Selling your home in the winter is less than ideal. Historically, the winter months show the biggest month-to-month and year-over-year price drops. That’s because there are fewer buyers willing to brave the elements and it’s harder to showcase your home’s curb appeal. If you find yourself with a ‘For Sale’ sign on your lawn this winter take these simple steps to enhance the process for potential buyers and watch this translate into higher offers.
1) Shovel the snow (or deal with rain)
Sounds simple, doesn’t it? But hectic schedules coupled with less-than-ideal weather conditions, means that many home sellers forget the basics. When selling a home in winter clearing a path to the front door is not only critical (if people can’t get in they won’t go in!) but it’s also vital for the curb appeal of your home. That means you need to be consistently shovelling snow off your walkways, not just once a day. It also means sprinkling a layer of sand or salt on pathways (to prevent ice forming) and remembering to open up all the pathways to your home—such as a removing snow banks that block a potential buyers access to your path, or removing snow from patios or decks.
In both snowy or rainy climates, consider designating space inside the front door where potential buyers can remove wet shoes and store wet umbrellas or big winter coats. Not only will this go a long way to keeping your own home neat and tidy, it will appeal to buyers who are acutely aware of storage needs and the benefit of transition spaces in a home. Also consider buying a couple of all-purpose, general use comfy slippers. Keep them in a basket by the door with a sign welcoming buyers to use the slippers while they view your home.
2) Turn on the heat
Selling your home in the winter is not the time for penny pinching on heating bills. Instead, set the thermostat for a degree or two above normal and leave it.
There are practical reasons for doing this. A warm house is a welcome invite that prompts buyers to linger, and this works in your favour when it comes to selling. If your house is too cold, buyers will rush through your home and leave with a less-than-warm feeling—it’s what some buyers I was helping last winter experienced while they toured home’s in Toronto’s Beaches/Fallingbrook community. Despite being in a million-dollar-plus neighbourhood, we entered a new, custom-built home that was so cold we could see our breathe! Needless to say we ignored the “please remove your shoes” sign and spent no more than 10 minutes racing through the home. Five months later, the home was still for sale.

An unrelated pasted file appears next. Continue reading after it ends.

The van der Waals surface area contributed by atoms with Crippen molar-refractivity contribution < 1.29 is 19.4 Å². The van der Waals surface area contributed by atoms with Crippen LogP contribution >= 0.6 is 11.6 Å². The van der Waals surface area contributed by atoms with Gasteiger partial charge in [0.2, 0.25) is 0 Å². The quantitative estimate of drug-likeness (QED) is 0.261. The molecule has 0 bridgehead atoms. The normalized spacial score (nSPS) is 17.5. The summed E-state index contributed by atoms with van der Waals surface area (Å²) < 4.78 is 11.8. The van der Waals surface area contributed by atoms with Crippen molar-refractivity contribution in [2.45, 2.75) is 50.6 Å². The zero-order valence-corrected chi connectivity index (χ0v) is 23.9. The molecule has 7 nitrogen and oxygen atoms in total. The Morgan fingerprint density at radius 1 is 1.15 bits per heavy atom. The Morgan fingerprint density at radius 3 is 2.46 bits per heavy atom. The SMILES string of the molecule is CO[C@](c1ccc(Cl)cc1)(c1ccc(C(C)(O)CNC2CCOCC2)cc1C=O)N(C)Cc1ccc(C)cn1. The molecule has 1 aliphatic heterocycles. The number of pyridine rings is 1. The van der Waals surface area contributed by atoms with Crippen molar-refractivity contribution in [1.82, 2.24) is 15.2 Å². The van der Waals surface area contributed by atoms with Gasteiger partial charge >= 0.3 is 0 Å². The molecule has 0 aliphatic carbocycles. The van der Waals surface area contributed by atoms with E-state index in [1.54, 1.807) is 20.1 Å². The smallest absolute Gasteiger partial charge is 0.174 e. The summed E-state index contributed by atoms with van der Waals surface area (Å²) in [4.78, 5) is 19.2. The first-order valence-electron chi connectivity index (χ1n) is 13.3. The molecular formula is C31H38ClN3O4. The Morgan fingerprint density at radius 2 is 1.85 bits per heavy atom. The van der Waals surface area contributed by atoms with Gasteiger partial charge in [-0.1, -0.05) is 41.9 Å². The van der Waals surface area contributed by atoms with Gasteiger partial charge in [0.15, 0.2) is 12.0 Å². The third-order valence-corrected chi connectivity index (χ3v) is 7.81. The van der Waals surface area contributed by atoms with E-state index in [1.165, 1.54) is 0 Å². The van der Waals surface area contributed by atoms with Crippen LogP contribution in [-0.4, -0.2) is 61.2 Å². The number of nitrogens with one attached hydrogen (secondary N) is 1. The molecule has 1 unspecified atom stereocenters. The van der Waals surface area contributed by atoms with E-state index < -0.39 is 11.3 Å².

Another reason for keeping your heat up is that some furnaces can be load when they kick on. By keeping the heat up, you minimize the number of times your furnace will kick in while a potential buyer is in the home.
3) Set the mood
If you have a fireplace, consider lighting a small fire (just make sure it’s safe). In the bathroom, hang plush robes and towels and make sure all personal care items are put away in drawers and cupboards. Consider putting fresh flowers around your home—a nice touch when nothing is growing outside. Turn music on in key rooms (such a the living room or bedroom) just make sure it’s not too loud. Also, highlight entertaining rooms. For instance, dress a dining room table for a meal, or leave out a few key items on your kitchen counter (such as a cutting board with a fresh loaf of bread and a knife, or a bottle of wine and two glasses).
While the rule of thumb is to de-personalize your home’s decor, when selling near the holidays consider adding some appropriate decorations. A wreath on the door, some twinkling lights, and some winter-greenery in urns or vases goes a long way to creating a friendly, festive atmosphere.
But don’t spray or use heavy scents in your home. You run the risk of setting off an allergic reaction or turning someone off (not everyone likes the smell of gingerbread and cinnamon). You can also trigger suspicion in a potential buyer, who may question what the heavy scent is covering up.
The aim is to create a welcoming mood in the house that helps potential buyers visualize living and entertaining in the space.
4) Let there be light
Location, location, location is the first rule of real estate. The second rule should be: light, light, light. Regardless of where you live in the country or the type of home you are selling you will need to concentrate on how to bring more light into each room. And not just any light but warm light. Warm light bathes a room in a glow that makes it inviting—and if a potential buyer gets that impression, you are one step closer to getting an offer.
So pull up the blinds, tie back the curtains, and turn on the lights. If you use energy efficient bulbs, consider changing them to incandescents for the duration of the home-showings. While incandescents aren’t environmentally great they do provide warm light. Also don’t turn on TVs but do turn on lamps and overhead lights. If you have a window with a less than pleasant view, consider using privacy film on rather than drawing the drapes. The peel-and-stick film is relatively cheap, easy to apply, and provides privacy but lets in light.
5) Highlight other seasons
If you’ve got photos of your home’s attributes in other seasons, consider putting them on display. It’s hard to highlight the pleasure of the backyard cabana and pool when they’re covered in snow, but with pictures, potential buyers will get a better sense of what hidden gems your home offers.